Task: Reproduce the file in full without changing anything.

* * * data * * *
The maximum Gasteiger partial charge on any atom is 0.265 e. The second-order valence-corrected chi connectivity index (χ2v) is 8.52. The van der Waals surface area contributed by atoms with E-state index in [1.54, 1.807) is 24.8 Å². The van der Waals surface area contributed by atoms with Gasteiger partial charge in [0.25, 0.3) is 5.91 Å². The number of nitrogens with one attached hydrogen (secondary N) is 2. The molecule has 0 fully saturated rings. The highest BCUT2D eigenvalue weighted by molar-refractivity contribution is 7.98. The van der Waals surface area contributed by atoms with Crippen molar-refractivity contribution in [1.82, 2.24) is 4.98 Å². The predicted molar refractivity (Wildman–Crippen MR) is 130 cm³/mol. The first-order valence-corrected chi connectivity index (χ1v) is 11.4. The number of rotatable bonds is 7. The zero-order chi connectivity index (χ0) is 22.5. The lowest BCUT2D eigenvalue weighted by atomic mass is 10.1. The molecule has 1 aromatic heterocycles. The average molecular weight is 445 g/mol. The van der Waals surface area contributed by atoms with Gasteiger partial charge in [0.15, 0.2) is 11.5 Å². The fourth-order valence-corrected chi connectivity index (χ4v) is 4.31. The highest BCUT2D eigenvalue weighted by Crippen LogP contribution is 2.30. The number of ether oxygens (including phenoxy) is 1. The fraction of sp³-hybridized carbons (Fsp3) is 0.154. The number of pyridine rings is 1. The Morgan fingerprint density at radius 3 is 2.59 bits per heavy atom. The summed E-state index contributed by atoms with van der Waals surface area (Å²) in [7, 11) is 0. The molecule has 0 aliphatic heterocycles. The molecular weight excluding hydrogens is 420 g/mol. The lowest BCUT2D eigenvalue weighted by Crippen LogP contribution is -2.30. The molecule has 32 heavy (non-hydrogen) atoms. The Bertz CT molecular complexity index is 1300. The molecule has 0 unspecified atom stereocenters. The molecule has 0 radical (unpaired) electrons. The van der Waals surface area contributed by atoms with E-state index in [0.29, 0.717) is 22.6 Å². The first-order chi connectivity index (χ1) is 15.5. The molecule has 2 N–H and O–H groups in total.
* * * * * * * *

The maximum Gasteiger partial charge on any atom is 0.265 e. The second-order valence-corrected chi connectivity index (χ2v) is 8.52. The van der Waals surface area contributed by atoms with E-state index in [1.54, 1.807) is 24.8 Å². The van der Waals surface area contributed by atoms with Gasteiger partial charge in [0.25, 0.3) is 5.91 Å². The number of nitrogens with one attached hydrogen (secondary N) is 2. The molecule has 0 fully saturated rings. The highest BCUT2D eigenvalue weighted by molar-refractivity contribution is 7.98. The van der Waals surface area contributed by atoms with Crippen molar-refractivity contribution in [1.82, 2.24) is 4.98 Å². The predicted molar refractivity (Wildman–Crippen MR) is 130 cm³/mol. The first-order valence-corrected chi connectivity index (χ1v) is 11.4. The number of rotatable bonds is 7. The zero-order chi connectivity index (χ0) is 22.5. The lowest BCUT2D eigenvalue weighted by atomic mass is 10.1. The molecule has 1 aromatic heterocycles. The average molecular weight is 445 g/mol. The van der Waals surface area contributed by atoms with Gasteiger partial charge in [0.15, 0.2) is 11.5 Å². The fourth-order valence-corrected chi connectivity index (χ4v) is 4.31. The highest BCUT2D eigenvalue weighted by Crippen LogP contribution is 2.30. The number of ether oxygens (including phenoxy) is 1. The fraction of sp³-hybridized carbons (Fsp3) is 0.154. The number of pyridine rings is 1. The Morgan fingerprint density at radius 3 is 2.59 bits per heavy atom. The summed E-state index contributed by atoms with van der Waals surface area (Å²) in [7, 11) is 0. The molecule has 0 aliphatic heterocycles. The molecular weight excluding hydrogens is 420 g/mol. The lowest BCUT2D eigenvalue weighted by Crippen LogP contribution is -2.30. The molecule has 32 heavy (non-hydrogen) atoms. The Bertz CT molecular complexity index is 1300. The molecule has 0 unspecified atom stereocenters. The molecule has 0 radical (unpaired) electrons. The van der Waals surface area contributed by atoms with E-state index in [0.29, 0.717) is 22.6 Å². The first-order chi connectivity index (χ1) is 15.5. The molecule has 2 N–H and O–H groups in total.